# echo -e "Tseting body" | mail -s "testing subject" -r "testing@test.com" whatevertest-user@mail-recipient-domain.com

Postfix copy every email to a central mailbox (send a copy of every mail sent via mail server to a given email)

Wednesday, October 28th, 2020

Postfix-logo-always-bcc-email-option-send-all-emails-to-a-single-address-with-postfix.svg

Say you need to do a mail server migration, where you have a local configured Postfix on a number of Linux hosts named:

Linux-host1
Linux-host2
Linux-host3

etc.


all configured to send email via old Email send host (MailServerHostOld.com) in each linux box's postfix configuration's /etc/postfix/main.cf.
Now due to some infrastructure change in the topology of network or anything else, you need to relay Mails sent via another asumably properly configured Linux host relay (MailServerNewHost.com).

Usually such a migrations has always a risk that some of the old sent emails originating from local running scripts on Linux-host1, Linux-Host2 … or some application or anything else set to send via them might not properly deliver emails to some external Internet based Mailboxes via the new relayhost MailServerNewHost.com.

E.g. in /etc/postfix/main.cf Linux-Host* machines, you have below config after the migration:

relayhost = [MailServerNewHost.com]

Lets say that you want to make sure, that you don't end up with lost emails as you can't be sure whether the new email server will deliver correctly to the old repicient emails. What to do then?

To make sure will not end up in undelivered state and get lost forever after a week or so (depending on the mail queue configuration retention period made on Linux sent MTAs and mailrelay MailServerNewHost.com, it is a very good approach to temprorary set all email communication that will be sent via MailServerNewHost.com a BCC emaills (A Blind Carbon Copy) of each sent mail via relay that is set on your local configured Postfix-es on Linux-Host*.

In postfix to achieve that it is very easy all you have to do is set on your MailServerNewHost.com a postfix config variable always_bcc smartly included by postfix Mail Transfer Agent developers for cases exactly like this.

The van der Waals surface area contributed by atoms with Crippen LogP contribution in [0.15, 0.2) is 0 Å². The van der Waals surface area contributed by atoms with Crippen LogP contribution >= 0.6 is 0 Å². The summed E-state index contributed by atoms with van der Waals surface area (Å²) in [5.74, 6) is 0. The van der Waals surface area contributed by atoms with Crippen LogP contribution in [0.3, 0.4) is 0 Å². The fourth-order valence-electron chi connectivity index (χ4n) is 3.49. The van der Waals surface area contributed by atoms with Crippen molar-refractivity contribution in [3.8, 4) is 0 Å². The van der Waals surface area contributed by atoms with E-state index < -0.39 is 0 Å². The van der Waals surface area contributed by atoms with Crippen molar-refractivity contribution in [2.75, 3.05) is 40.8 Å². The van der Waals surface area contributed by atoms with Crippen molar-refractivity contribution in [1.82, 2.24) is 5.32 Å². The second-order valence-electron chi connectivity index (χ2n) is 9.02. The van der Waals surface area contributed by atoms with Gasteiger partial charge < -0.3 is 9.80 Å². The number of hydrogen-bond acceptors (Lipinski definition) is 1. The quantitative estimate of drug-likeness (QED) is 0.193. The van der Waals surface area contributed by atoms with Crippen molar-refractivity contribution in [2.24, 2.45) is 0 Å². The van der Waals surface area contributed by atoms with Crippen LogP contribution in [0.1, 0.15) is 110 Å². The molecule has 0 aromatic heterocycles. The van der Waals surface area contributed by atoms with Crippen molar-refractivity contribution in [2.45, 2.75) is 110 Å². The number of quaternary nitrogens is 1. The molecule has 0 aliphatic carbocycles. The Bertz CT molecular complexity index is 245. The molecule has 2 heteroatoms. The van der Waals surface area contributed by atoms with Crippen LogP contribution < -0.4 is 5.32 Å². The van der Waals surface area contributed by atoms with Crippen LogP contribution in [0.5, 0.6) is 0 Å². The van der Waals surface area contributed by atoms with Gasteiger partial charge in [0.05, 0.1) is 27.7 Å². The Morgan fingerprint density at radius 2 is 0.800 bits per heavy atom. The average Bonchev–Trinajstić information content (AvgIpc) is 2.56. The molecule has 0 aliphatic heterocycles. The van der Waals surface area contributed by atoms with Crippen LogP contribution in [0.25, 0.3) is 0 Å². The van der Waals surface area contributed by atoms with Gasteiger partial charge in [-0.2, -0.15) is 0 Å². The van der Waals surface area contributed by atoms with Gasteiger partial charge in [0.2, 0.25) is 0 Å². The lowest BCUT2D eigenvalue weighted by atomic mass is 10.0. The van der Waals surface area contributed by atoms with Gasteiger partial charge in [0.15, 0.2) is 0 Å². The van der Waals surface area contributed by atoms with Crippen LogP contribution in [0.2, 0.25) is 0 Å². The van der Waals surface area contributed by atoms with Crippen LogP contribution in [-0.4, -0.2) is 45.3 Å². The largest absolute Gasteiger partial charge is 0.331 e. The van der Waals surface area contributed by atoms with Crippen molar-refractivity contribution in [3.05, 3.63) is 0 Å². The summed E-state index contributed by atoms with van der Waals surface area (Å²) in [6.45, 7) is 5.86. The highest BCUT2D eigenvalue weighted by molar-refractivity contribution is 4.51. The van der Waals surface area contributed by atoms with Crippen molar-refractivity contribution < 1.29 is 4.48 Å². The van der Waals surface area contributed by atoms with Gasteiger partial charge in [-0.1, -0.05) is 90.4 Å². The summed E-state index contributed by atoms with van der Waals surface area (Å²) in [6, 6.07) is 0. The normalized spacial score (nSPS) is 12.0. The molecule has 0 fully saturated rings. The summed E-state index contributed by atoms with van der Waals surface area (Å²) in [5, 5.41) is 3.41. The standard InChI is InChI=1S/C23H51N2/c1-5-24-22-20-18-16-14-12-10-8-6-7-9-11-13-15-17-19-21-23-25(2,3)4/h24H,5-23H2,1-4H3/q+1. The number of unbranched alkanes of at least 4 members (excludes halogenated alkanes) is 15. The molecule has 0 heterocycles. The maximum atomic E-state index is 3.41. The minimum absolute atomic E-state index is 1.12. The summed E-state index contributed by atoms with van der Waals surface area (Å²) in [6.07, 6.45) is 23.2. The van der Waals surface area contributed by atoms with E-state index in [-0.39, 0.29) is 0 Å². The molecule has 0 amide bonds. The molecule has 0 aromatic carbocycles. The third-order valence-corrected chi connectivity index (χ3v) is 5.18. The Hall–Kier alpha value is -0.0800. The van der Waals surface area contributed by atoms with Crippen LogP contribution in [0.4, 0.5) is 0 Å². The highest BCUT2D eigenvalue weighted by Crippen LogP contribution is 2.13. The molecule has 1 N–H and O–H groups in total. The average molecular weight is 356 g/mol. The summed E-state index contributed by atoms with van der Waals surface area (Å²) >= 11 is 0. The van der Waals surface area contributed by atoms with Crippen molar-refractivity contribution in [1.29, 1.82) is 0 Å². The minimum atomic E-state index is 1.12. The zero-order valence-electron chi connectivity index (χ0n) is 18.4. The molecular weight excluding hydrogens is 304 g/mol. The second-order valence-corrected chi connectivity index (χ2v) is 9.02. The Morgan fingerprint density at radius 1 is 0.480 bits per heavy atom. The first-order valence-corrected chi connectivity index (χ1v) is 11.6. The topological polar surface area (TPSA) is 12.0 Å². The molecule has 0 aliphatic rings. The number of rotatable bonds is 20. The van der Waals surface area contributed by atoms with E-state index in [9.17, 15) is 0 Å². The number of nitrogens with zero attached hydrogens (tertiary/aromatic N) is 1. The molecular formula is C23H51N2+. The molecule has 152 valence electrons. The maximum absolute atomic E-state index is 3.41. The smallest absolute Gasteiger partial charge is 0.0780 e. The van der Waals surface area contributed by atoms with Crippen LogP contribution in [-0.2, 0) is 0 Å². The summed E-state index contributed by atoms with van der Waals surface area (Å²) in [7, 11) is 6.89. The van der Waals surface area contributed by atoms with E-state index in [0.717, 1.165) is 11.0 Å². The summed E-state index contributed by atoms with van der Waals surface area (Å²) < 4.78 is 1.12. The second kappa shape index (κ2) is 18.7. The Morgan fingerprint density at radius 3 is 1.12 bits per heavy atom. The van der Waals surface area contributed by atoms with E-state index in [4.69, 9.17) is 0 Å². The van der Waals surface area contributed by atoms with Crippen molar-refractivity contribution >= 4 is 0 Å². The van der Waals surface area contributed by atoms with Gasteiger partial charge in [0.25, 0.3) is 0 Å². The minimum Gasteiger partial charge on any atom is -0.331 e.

To forward all passed emails via the mail server just place in the end of /etc/postfix/mail.conf after login via ssh on MailServerNewHost.com

always_bcc=All-Emails@your-diresired-redirect-email-address.com


Now all left is to reload the postfix to force the new configuration to get loaded on systemd based hosts as it is usually today do:

# systemctl reload postfix


Finally to make sure all works as expected and mail is sent do from do a testing via local MTAs. 
 

Linux-Host:~# echo -e "Testing body" | mail -s "testing subject" -r "testing@test.com" georgi.stoyanov@remote-user-email-whatever-address.com

Linux-Host:~# echo -e "Testing body" | mail -s "testing subject" -r "testing@test.com" georgi.stoyanov@sample-destination-address.com


As you can see I'm using the -r to simulate a sender address, this is a feature of mailx and is not available on older Linux Os hosts that are bundled with mail only command.
Now go to and open the All-Emails@your-diresired-redirect-email-address.com in Outlook (if it is M$ Office 365 MX Shared mailbox), Thunderbird or whatever email fetching software that supports POP3 or IMAP (in case if you configured the common all email mailbox to be on some other Postfix / Sendmail / Qmail MTA). and check whether you started receiving a lot of emails 🙂

That's all folks enjoy ! 🙂

How to install KVM Kernel-based Virtual Machine Virtualization on Linux

Sunday, October 14th, 2018

install-KVM-Kernel-based-Virtual-Machine-virtualization-on-Linux

If you want to run multiple virtual machines on GNU / Linux server or your Linux powered Desktop you have the possibility to use a couple of Virtual Machines just to name a few VirtualBox and VMWare are the option the native way to do it is using the Linux kernel via a loadable kernel module called KVM (Kernel-based Virtual Machine).
Though Oracle's Virtualbox generally works and you could add new test beds virtual machines (install multiple Linux / *BSD OS) it is not fully Free Software and not even fully open source licensed, VMWare even though superior as a Virtualization product is proprietary and its application costs a lot of money which not each develpoper or small / mid-sized company could afford.

Once the kvm.ko module is loaded your Linux kernel turns into a full-featured Virtual Machine Hypervisor.
Starting with Linux kernel 2.6.X the KVM Hypervisor is available and easy to install virtually all modern Linux distributions Redhat / CentOS Debian / Ubuntu etc. support it and its up to running few commands to install and start using the Power of Kernel embedded Virtualization.

KVM could be used to run in parallel multiple Operating Systems such as Windows / Linux / FreeBSD and others of BSDs family,  each running under a separate virtual machine with its private dedicated (isolated), disc, graphic card, network card etc.